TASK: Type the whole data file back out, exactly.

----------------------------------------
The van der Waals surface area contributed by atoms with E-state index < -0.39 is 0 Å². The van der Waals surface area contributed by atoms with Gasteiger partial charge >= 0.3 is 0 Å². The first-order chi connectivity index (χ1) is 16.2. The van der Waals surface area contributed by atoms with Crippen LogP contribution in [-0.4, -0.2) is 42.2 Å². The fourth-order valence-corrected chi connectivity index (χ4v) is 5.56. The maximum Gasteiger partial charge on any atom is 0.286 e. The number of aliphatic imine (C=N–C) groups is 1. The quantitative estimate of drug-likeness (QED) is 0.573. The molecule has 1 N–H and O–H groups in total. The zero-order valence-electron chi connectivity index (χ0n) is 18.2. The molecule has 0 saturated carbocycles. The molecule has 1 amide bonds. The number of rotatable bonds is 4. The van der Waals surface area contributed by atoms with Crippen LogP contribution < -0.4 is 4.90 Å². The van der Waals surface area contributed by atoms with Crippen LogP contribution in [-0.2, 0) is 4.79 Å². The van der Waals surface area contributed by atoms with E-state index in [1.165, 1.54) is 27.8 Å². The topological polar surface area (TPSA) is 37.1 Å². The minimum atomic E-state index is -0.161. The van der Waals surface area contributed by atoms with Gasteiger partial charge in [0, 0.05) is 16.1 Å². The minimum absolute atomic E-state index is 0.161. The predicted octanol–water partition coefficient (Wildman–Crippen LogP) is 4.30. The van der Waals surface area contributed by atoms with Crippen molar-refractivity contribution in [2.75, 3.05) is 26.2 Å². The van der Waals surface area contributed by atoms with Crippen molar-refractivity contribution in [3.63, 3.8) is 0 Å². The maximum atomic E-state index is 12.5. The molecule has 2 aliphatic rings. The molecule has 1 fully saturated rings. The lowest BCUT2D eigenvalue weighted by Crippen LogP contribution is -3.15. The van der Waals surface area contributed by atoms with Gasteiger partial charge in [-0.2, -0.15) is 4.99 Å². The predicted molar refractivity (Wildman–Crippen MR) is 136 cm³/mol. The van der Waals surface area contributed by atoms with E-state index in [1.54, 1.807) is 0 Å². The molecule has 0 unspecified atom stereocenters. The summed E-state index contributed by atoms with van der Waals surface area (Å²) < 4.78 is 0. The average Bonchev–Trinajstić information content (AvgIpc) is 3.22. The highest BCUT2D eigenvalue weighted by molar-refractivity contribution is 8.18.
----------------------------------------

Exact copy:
The van der Waals surface area contributed by atoms with E-state index < -0.39 is 0 Å². The van der Waals surface area contributed by atoms with Gasteiger partial charge >= 0.3 is 0 Å². The first-order chi connectivity index (χ1) is 16.2. The van der Waals surface area contributed by atoms with Crippen LogP contribution in [-0.4, -0.2) is 42.2 Å². The fourth-order valence-corrected chi connectivity index (χ4v) is 5.56. The maximum Gasteiger partial charge on any atom is 0.286 e. The number of aliphatic imine (C=N–C) groups is 1. The quantitative estimate of drug-likeness (QED) is 0.573. The molecule has 1 N–H and O–H groups in total. The zero-order valence-electron chi connectivity index (χ0n) is 18.2. The molecule has 0 saturated carbocycles. The molecule has 1 amide bonds. The number of rotatable bonds is 4. The van der Waals surface area contributed by atoms with Crippen LogP contribution < -0.4 is 4.90 Å². The van der Waals surface area contributed by atoms with Crippen LogP contribution in [-0.2, 0) is 4.79 Å². The van der Waals surface area contributed by atoms with E-state index in [1.165, 1.54) is 27.8 Å². The topological polar surface area (TPSA) is 37.1 Å². The minimum atomic E-state index is -0.161. The van der Waals surface area contributed by atoms with Gasteiger partial charge in [0, 0.05) is 16.1 Å². The minimum absolute atomic E-state index is 0.161. The predicted octanol–water partition coefficient (Wildman–Crippen LogP) is 4.30. The van der Waals surface area contributed by atoms with Crippen molar-refractivity contribution in [2.75, 3.05) is 26.2 Å². The van der Waals surface area contributed by atoms with Crippen molar-refractivity contribution in [3.63, 3.8) is 0 Å². The maximum atomic E-state index is 12.5. The molecule has 2 aliphatic rings. The molecule has 1 fully saturated rings. The lowest BCUT2D eigenvalue weighted by Crippen LogP contribution is -3.15. The van der Waals surface area contributed by atoms with Gasteiger partial charge in [-0.2, -0.15) is 4.99 Å². The predicted molar refractivity (Wildman–Crippen MR) is 136 cm³/mol. The van der Waals surface area contributed by atoms with E-state index in [1.54, 1.807) is 0 Å². The molecule has 0 unspecified atom stereocenters. The summed E-state index contributed by atoms with van der Waals surface area (Å²) < 4.78 is 0. The average Bonchev–Trinajstić information content (AvgIpc) is 3.22. The highest BCUT2D eigenvalue weighted by molar-refractivity contribution is 8.18.